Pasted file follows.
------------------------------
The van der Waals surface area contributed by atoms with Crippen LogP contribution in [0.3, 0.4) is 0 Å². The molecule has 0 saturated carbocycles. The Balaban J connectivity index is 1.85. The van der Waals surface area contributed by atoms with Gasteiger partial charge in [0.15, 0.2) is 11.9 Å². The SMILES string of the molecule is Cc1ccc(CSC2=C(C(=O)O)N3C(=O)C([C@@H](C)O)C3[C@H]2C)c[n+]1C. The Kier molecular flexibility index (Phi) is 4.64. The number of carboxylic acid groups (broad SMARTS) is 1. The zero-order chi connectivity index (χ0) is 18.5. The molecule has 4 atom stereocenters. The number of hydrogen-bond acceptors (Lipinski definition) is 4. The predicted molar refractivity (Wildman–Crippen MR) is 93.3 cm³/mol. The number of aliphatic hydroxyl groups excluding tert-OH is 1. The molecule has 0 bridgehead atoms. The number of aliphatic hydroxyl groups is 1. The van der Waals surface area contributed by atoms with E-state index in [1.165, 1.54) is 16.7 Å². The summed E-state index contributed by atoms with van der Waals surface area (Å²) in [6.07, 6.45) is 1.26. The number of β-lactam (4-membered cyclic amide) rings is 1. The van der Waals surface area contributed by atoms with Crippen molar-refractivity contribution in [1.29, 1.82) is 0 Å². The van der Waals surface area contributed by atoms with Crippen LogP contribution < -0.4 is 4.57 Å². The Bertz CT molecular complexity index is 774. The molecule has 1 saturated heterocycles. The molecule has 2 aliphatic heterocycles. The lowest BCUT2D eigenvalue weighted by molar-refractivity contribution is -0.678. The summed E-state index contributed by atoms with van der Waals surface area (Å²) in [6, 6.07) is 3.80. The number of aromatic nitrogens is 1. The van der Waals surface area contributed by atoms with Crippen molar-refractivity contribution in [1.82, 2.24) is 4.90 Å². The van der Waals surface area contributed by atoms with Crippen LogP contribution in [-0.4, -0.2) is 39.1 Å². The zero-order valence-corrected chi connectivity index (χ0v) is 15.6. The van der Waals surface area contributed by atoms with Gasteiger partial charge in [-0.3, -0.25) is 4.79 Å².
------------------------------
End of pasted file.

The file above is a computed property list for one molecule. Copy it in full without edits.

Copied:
The van der Waals surface area contributed by atoms with Crippen LogP contribution in [0.3, 0.4) is 0 Å². The molecule has 0 saturated carbocycles. The Balaban J connectivity index is 1.85. The van der Waals surface area contributed by atoms with Gasteiger partial charge in [0.15, 0.2) is 11.9 Å². The SMILES string of the molecule is Cc1ccc(CSC2=C(C(=O)O)N3C(=O)C([C@@H](C)O)C3[C@H]2C)c[n+]1C. The Kier molecular flexibility index (Phi) is 4.64. The number of carboxylic acid groups (broad SMARTS) is 1. The zero-order chi connectivity index (χ0) is 18.5. The molecule has 4 atom stereocenters. The number of hydrogen-bond acceptors (Lipinski definition) is 4. The predicted molar refractivity (Wildman–Crippen MR) is 93.3 cm³/mol. The number of aliphatic hydroxyl groups excluding tert-OH is 1. The molecule has 0 bridgehead atoms. The number of aliphatic hydroxyl groups is 1. The van der Waals surface area contributed by atoms with E-state index in [1.165, 1.54) is 16.7 Å². The summed E-state index contributed by atoms with van der Waals surface area (Å²) in [6.07, 6.45) is 1.26. The number of β-lactam (4-membered cyclic amide) rings is 1. The van der Waals surface area contributed by atoms with Crippen molar-refractivity contribution in [1.29, 1.82) is 0 Å². The van der Waals surface area contributed by atoms with Crippen LogP contribution < -0.4 is 4.57 Å². The Bertz CT molecular complexity index is 774. The molecule has 1 saturated heterocycles. The molecule has 2 aliphatic heterocycles. The lowest BCUT2D eigenvalue weighted by molar-refractivity contribution is -0.678. The summed E-state index contributed by atoms with van der Waals surface area (Å²) in [6, 6.07) is 3.80. The number of aromatic nitrogens is 1. The van der Waals surface area contributed by atoms with Crippen molar-refractivity contribution in [1.82, 2.24) is 4.90 Å². The van der Waals surface area contributed by atoms with Crippen LogP contribution in [-0.4, -0.2) is 39.1 Å². The zero-order valence-corrected chi connectivity index (χ0v) is 15.6. The van der Waals surface area contributed by atoms with Gasteiger partial charge in [-0.3, -0.25) is 4.79 Å².